94-Year-Old WWII Vet Shares Age-Well Tips

Featured Article, Healthy Aging, Healthy Living
on May 12, 2014
Sam Rosenstein Hi Res 2[1]

Although he is a familiar sight at the Life Time Fitness in Scottsdale, Ariz., Sam Rosenstein still manages to turn heads whenever he strolls through the front doors. Why? At 94 years old, the workout warrior and WWII veteran makes an astonishing—and inspiring—sight in the gym.

“I just love it,” says Rosenstein of his daily workout hobby. “I enjoy it. It’s what keeps me going.”

In a world where the WWII veteran population is swiftly dwindling, Rosenstein is something of a rarity, a relic of a bygone era and its memories, sensibilities and beliefs. It’s difficult to find a WWII vet who is not only alive, but also lucid enough to speak about his experiences.

Rosenstein’s life story is nothing short of amazing. Serving under General Patton in the 87th infantry division during the second World War, he  was instrumental in such pivotal events as the Battle of the Bulge and the liberation of Buchenwald. “We were Patton’s right arm,” Rosenstein says. “Every time he needed infantry, we were there.”

Upon returning from combat, Rosenstein worked as a cab driver in New York City for almost 35 years, a job that exposed him to an unimaginable range of people and encounters.“Whatever you could think of happening, happened to me,” Rosenstein says with a laugh. “I had a woman give birth to a baby in the backseat of my cab. I was held up with a gun five times.”

Sam Rosenstein, left, and son Jerry exercise together almost every morning.

Sam Rosenstein, left, and son Jerry exercise together almost every morning.

It was during his time as a cab driver that Rosenstein began working out at his local YMCA. “I was sitting in a cab for 12 hours a day and needed to do something active,” he says. “Ever since then, I became interested in gymnastics and working out.”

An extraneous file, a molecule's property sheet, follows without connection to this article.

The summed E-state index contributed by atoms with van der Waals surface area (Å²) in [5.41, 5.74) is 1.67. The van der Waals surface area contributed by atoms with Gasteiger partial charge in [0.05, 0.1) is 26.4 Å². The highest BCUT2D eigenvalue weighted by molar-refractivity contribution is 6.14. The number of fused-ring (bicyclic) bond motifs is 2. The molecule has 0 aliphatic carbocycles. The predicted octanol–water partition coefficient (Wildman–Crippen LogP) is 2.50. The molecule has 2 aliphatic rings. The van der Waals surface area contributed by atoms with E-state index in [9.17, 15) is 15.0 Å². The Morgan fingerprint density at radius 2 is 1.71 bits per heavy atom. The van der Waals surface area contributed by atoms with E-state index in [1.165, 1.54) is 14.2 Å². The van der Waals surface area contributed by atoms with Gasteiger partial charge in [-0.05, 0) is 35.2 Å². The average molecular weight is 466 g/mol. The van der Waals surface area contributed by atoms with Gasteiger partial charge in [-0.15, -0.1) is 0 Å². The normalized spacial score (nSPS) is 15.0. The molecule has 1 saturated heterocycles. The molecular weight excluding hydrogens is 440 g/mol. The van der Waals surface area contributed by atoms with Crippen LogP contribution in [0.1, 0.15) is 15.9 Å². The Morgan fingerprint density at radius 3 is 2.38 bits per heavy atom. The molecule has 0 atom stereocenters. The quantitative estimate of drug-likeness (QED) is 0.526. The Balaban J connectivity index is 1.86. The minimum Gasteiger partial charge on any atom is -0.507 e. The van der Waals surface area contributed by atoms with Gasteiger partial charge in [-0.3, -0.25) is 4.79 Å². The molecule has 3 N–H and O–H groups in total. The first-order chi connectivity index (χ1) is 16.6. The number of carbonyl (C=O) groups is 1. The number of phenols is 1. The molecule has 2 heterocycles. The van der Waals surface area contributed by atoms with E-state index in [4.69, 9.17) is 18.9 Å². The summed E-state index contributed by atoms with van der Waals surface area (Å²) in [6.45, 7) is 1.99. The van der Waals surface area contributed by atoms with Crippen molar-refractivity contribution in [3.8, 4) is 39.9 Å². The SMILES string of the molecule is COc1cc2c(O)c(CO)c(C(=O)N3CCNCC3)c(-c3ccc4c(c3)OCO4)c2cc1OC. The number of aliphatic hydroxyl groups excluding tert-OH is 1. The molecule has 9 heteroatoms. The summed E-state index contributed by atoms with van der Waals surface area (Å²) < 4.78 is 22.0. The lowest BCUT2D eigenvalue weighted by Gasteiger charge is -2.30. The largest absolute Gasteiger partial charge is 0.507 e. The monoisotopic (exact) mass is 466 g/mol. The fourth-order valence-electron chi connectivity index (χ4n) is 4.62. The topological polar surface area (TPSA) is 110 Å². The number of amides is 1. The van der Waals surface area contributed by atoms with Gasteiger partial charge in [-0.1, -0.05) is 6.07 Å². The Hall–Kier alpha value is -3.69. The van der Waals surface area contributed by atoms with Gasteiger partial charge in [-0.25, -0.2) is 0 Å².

As he’s gotten older, fitness has remained an integral part of Rosenstein’s life. He typically works out with his son, Jerry. Every morning around 10 o’clock, Rosenstein attends his local Life Time Fitness and does a variety of exercises, from weight-training to walking on the treadmill. Fitness, he believes, is what has kept him vital.

Rosenstein has been happily married to his wife, Mildred, for a remarkable 68 years. “I picked the right one,” he says.

The two met when during the war when Sam was on furlough from the military. “I met her at a party, and we hit it off,” Rosenstein remembers. “Every time I came back home on furlough, I called her, and that’s the way it started.”

Rosenstein credits his marital success to friendship, love and a shared affinity for chocolate. “We like the dark chocolate—there’s not as much sugar as there is in the milky stuff,” he says.

Rosenstein’s secret to longevity? Simple, he says: “I never drank. I never smoked. I exercise,” Rosenstein says. “I’m fortunate to have lived this long. I’m lucky. I survived 18 months on the front lines in WWII and came out in one piece. I’m very fortunate.”

It’s never too late to start exercising, Rosenstein adds. “Move. Get out there. Exercise,” he says. “Exercise is what has kept me alive. I feel great.”